On August 25, 1903, 386 Commonwealth was acquired from George Ridgway by Royal Ripley Sheldon, treasurer of the Chelmsford Foundry Company and owner of the Bowdoin Square and Lyceum Theaters.
On May 31, 1907, the Cambridgeport Savings Bank foreclosed on a mortgage it held on 386 Commonwealth and took possession of the property.
On February 27, 1915, 386 Commonwealth was purchased from the bank by Hannah M. (White) Sands Webster, the widow of Arthur Sands and of Samuel Webster. She lived at 677 Cambridge in Brighton.
On May 16, 1923, 386 Commonwealth was acquired from Hannah Webster by Miss Dorothy Gertrude Charlton. She lived in Brookline with her brother-in-law and sister, Edward A. Bardol and Mary (Charlton) Lyman Bardol.
On July 9, 1927, 386 Commonwealth was acquired from Dorothy Charlton by her sister, Mary (Charlton) Lyman Bardol. They all continued to live together in Brookline.
Edward Bardol was New England regional manager for F. W. Woolworth’s five and ten cents stores. Mary Bardol’s brother, Earle Perry Charlton, was vice president of F. W. Woolworth. He had been an early novelty and notions store entrepreneur who began in Fall River and eventually sold his chain of 54 stores to F. W. Woolworth in 1912.
Edward Bardol died in June of 1927 and Mary Bardol died in January of 1941.
386 Commonwealth was inherited by Mary Bardol’s two children: Charlton Emmet Lyman (her son with her first husband, William E. Lyman) and Frank Howard Bardol. On February 5, 1941, they transferred the property to Harry Marshall as trustee of the Bardol Trust.
In May of 1942, the Bardol Trust applied for (and subsequently received) permission to remodel 386 Commonwealth and convert it from six to eighteen apartments (three per floor). Only the apartments on the third through six floors were completed, resulting in fourteen apartments, and in January of 1950, the trust applied for (and subsequently received) permission to similarly remodel the first and second floors, bringing the total number of units to the originally planned eighteen.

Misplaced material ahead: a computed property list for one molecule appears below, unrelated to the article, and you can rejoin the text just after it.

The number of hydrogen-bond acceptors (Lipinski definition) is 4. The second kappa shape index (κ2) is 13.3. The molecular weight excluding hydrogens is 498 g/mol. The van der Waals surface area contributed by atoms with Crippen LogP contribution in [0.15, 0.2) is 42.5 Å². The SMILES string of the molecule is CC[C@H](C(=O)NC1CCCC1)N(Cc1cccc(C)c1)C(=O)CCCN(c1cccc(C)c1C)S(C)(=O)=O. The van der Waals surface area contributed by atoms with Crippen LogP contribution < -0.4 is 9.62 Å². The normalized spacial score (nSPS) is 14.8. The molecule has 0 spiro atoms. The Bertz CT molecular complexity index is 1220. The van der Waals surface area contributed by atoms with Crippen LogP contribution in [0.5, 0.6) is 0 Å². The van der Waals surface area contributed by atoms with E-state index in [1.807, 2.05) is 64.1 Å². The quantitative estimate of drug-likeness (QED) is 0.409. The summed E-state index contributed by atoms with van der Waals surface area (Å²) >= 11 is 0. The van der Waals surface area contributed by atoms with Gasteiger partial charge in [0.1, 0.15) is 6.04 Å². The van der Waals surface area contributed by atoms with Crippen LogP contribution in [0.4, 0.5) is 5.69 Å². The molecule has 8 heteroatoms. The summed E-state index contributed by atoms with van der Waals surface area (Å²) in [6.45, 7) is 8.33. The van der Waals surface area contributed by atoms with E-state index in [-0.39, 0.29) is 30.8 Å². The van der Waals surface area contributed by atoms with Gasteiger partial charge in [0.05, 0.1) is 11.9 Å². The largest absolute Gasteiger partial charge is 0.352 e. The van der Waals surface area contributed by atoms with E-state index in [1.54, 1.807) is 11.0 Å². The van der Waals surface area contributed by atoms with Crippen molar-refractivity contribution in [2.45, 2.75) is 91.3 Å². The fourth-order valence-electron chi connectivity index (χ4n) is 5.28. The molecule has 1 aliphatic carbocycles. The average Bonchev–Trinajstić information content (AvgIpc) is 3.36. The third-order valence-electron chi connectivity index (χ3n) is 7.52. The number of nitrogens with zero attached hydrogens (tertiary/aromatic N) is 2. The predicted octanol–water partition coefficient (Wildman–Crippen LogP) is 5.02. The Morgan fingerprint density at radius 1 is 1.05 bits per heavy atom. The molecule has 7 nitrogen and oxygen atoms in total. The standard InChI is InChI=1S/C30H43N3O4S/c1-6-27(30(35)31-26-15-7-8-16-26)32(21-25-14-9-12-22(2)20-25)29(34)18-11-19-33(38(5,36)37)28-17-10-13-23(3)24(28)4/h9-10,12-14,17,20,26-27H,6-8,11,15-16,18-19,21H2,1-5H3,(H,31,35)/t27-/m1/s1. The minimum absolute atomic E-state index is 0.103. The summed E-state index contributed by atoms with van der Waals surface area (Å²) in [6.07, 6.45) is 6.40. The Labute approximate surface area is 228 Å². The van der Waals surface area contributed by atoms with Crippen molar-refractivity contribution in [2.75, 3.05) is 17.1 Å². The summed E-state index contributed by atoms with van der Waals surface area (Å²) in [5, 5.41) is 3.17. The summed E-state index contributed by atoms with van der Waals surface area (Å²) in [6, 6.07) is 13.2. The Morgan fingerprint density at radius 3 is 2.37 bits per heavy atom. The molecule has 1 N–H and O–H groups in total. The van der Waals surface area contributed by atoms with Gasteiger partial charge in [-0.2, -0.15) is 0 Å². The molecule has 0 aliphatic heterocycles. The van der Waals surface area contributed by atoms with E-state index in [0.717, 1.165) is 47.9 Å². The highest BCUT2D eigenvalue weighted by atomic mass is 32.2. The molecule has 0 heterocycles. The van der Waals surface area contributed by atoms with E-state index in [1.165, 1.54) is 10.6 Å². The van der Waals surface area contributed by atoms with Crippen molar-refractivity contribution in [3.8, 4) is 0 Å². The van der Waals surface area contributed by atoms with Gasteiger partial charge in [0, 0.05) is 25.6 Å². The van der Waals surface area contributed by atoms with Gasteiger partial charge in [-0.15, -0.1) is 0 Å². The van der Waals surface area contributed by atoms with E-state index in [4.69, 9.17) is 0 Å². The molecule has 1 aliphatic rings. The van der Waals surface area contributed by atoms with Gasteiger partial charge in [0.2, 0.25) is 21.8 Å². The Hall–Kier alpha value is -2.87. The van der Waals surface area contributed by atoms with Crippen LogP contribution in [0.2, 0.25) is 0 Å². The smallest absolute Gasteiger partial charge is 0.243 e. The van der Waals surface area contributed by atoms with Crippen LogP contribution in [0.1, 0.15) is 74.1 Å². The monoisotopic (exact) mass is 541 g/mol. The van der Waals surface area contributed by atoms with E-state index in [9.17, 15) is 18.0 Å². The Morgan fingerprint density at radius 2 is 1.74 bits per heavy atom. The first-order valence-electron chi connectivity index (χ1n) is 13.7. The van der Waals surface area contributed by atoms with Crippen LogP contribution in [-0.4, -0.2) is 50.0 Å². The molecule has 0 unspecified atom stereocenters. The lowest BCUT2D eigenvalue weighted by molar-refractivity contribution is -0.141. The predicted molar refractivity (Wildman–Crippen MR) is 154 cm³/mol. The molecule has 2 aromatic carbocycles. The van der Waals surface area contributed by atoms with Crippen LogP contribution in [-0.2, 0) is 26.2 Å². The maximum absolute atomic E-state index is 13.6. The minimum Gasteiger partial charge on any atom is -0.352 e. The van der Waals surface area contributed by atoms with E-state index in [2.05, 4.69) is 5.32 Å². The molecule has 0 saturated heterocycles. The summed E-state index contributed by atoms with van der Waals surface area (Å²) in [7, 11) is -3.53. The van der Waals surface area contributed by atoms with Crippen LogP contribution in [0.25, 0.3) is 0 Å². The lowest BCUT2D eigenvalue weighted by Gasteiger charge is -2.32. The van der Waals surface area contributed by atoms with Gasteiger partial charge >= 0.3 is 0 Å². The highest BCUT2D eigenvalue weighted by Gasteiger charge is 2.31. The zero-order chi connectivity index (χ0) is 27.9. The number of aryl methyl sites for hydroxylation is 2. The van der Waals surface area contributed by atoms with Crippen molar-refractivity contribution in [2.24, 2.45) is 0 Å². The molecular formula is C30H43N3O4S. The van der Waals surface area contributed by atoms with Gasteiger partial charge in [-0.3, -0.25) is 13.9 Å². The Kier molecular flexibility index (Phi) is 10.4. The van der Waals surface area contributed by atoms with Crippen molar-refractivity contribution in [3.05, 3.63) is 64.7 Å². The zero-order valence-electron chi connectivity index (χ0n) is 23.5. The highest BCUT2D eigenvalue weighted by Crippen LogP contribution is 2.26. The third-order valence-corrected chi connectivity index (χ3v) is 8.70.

On April 11, 1958, 386 Commonwealth was purchased from the Bardol Trust by Maurice M. Galer and his wife, Evelyn (Levitman) Galer. He was a beverage manufacturer and also a real estate dealer in partnership with their sons, Lawrence Irwin Galer and Michael Master Galer.
Maurice Galer died in January of 1968. In his will, he devised 386 Commonwealth to a trust he had established on January 17, 1966, for the benefit of his wife. Evelyn Galer died in October of 1972, having remarried to William W. Berman.
On April 23, 1973, 386 Commonwealth was purchased from the trust established by Maurice Galer and from the executors and heirs of Evelyn Galer Berman by Alice Melzer, trustee of the Jersey Realty Trust.
On October 25, 1974, the trust established by Maurice Galer foreclosed on a mortgage given by Alice Melzer when she purchased 386 Commonwealth and took possession of the property. On July 11, 1975, it was acquired from the trust by Marvin M. Glick, trustee of the 386 Realty Trust.
On January 27, 1981, 386 Commonwealth was purchased by William H. Schwartz, III, and David L. Crary. On March 8, 1982, they transferred the property to themselves as trustees of the Alamo Real Estate Trust.
On June 25, 1982, they converted the property into eighteen condominium units, the 386 Commonwealth Avenue Condominium.